Some people think it’s right to remove the agency of people who kill themselves, instead resting all the “blame” on the illness that led to the suicide as Tom Clempson explains in this article.

While I agree that people who take their own lives are not at “fault”, as someone who has considered and attempted suicide, I find this position extremely patronizing and generally shitty.

While I absolutely don’t believe that suicide is a solution to mental illness (if I did, I wouldn’t be writing this article), we should never suppose that what mentally ill people do is not a reasonable response to the way they feel.

There is no “fault” because “fault” implies a moral judgement, which is one nobody except that person is in a position to understand. After all, we can’t know how they feel, and can’t speak on their behalf.

What you should do to support people with mental illness

Don’t be a dickhead

The key point here is that how much you can do depends on how much a mentally unwell person wants you to do.

A good starting point is just not being an arsehole in general or making assumptions about how a person is feeling.

Unless you have a very good reason to express your opinion, you should never pass judgement on what steps a mentally unwell person is taking to get better.

When you’re feeling shit, there’s nothing more unhelpful than being judged: nobody cares if you think, like Peter Hitchens that taking antidepressants heralds the advent of the antichrist, or if you’ve had bad experiences of counseling yourself.

Look out for people

Be sympathetic to and aware of circumstances that might be related to how a person is feeling.

This can include just about anything, from doing lots of sleeping or not very much sleeping, to doing lots or not very much eating, to feeling nauseous or grumpy or just about anything.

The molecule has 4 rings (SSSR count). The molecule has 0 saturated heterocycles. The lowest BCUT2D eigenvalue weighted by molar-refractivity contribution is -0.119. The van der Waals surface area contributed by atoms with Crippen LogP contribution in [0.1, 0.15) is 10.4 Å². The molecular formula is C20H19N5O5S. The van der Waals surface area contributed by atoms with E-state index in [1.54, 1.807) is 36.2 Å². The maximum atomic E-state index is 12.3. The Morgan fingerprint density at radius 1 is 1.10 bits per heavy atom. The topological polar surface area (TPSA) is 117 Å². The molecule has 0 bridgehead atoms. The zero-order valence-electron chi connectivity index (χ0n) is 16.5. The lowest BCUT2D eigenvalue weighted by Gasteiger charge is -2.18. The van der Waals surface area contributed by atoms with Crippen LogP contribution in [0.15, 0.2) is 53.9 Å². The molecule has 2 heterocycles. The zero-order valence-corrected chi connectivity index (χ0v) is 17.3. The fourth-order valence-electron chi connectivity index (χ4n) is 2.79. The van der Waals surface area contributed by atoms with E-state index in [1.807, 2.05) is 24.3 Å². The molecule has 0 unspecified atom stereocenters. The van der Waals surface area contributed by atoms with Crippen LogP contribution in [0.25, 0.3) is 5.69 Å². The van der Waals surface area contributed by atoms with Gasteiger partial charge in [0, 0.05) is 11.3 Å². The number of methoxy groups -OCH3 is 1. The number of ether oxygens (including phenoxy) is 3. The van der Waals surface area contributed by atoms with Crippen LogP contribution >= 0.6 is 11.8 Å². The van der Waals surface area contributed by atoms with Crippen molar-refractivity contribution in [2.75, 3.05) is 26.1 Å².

This is especially important because these circumstances can often be the direct or indirect cause of medication the person might be taking.

But know your limits

Try not to be offended if a mentally unwell person doesn’t want your help: that might well be the best thing for them and, while any reasonable person wants to do everything they can, you’re not in a position to know what helping actually involves.

And if you can help, know your limits. Friends can offer incredible support, and have offered me incredible support, but you’re never going to be able completely to solve people’s problems. Don’t be disappointed when you can’t.

Educate yourself

Educate yourself as much as you can about what mental illness means to different people. This includes being in control of your language: stop thoughtlessly saying things are “insane”, “crazy”, “mental” or “nuts”, because by saying these things you’re perpetuating pejorative beliefs about what mental illness means.

Talk about it

The most important thing I believe everyone can do to help people with mental illness is smash the taboo by talking about it.

The longer we keep quiet about what is a very real but surmountable problem, the more harm it does to those who experience it, first- and second-hand, the sooner we smash the taboo, the sooner we help people.